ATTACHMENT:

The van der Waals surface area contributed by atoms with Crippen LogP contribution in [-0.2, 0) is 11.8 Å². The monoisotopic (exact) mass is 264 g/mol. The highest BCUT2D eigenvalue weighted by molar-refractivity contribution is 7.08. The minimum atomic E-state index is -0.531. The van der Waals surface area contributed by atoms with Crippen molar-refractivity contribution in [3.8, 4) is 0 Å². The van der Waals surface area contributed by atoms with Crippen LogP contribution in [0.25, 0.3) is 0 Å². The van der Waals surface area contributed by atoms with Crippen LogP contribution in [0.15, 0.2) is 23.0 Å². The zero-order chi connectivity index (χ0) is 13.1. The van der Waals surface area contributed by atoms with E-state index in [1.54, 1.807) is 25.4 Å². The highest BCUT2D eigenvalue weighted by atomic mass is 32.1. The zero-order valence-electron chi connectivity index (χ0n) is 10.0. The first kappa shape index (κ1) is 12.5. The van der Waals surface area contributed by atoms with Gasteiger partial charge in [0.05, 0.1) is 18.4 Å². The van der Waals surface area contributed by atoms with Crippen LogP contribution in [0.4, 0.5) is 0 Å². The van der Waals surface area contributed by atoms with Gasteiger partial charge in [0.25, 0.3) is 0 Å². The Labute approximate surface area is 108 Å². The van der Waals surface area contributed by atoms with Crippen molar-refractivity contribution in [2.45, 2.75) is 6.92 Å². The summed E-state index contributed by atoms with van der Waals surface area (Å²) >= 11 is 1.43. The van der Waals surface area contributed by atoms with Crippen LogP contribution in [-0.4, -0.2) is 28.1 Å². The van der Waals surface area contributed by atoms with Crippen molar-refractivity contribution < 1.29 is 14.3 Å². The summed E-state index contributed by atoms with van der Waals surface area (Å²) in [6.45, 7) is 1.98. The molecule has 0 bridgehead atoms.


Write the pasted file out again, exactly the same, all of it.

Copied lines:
The van der Waals surface area contributed by atoms with Crippen LogP contribution in [-0.2, 0) is 11.8 Å². The monoisotopic (exact) mass is 264 g/mol. The highest BCUT2D eigenvalue weighted by molar-refractivity contribution is 7.08. The minimum atomic E-state index is -0.531. The van der Waals surface area contributed by atoms with Crippen molar-refractivity contribution in [3.8, 4) is 0 Å². The van der Waals surface area contributed by atoms with Crippen LogP contribution in [0.25, 0.3) is 0 Å². The van der Waals surface area contributed by atoms with Crippen LogP contribution in [0.15, 0.2) is 23.0 Å². The zero-order chi connectivity index (χ0) is 13.1. The van der Waals surface area contributed by atoms with E-state index in [1.54, 1.807) is 25.4 Å². The highest BCUT2D eigenvalue weighted by atomic mass is 32.1. The zero-order valence-electron chi connectivity index (χ0n) is 10.0. The first kappa shape index (κ1) is 12.5. The van der Waals surface area contributed by atoms with Gasteiger partial charge in [0.05, 0.1) is 18.4 Å². The van der Waals surface area contributed by atoms with Crippen LogP contribution in [0.4, 0.5) is 0 Å². The van der Waals surface area contributed by atoms with Gasteiger partial charge in [0.25, 0.3) is 0 Å². The Labute approximate surface area is 108 Å². The van der Waals surface area contributed by atoms with Crippen molar-refractivity contribution in [2.45, 2.75) is 6.92 Å². The summed E-state index contributed by atoms with van der Waals surface area (Å²) >= 11 is 1.43. The van der Waals surface area contributed by atoms with Crippen LogP contribution in [-0.4, -0.2) is 28.1 Å². The van der Waals surface area contributed by atoms with Crippen molar-refractivity contribution < 1.29 is 14.3 Å². The summed E-state index contributed by atoms with van der Waals surface area (Å²) in [6.45, 7) is 1.98. The molecule has 0 bridgehead atoms.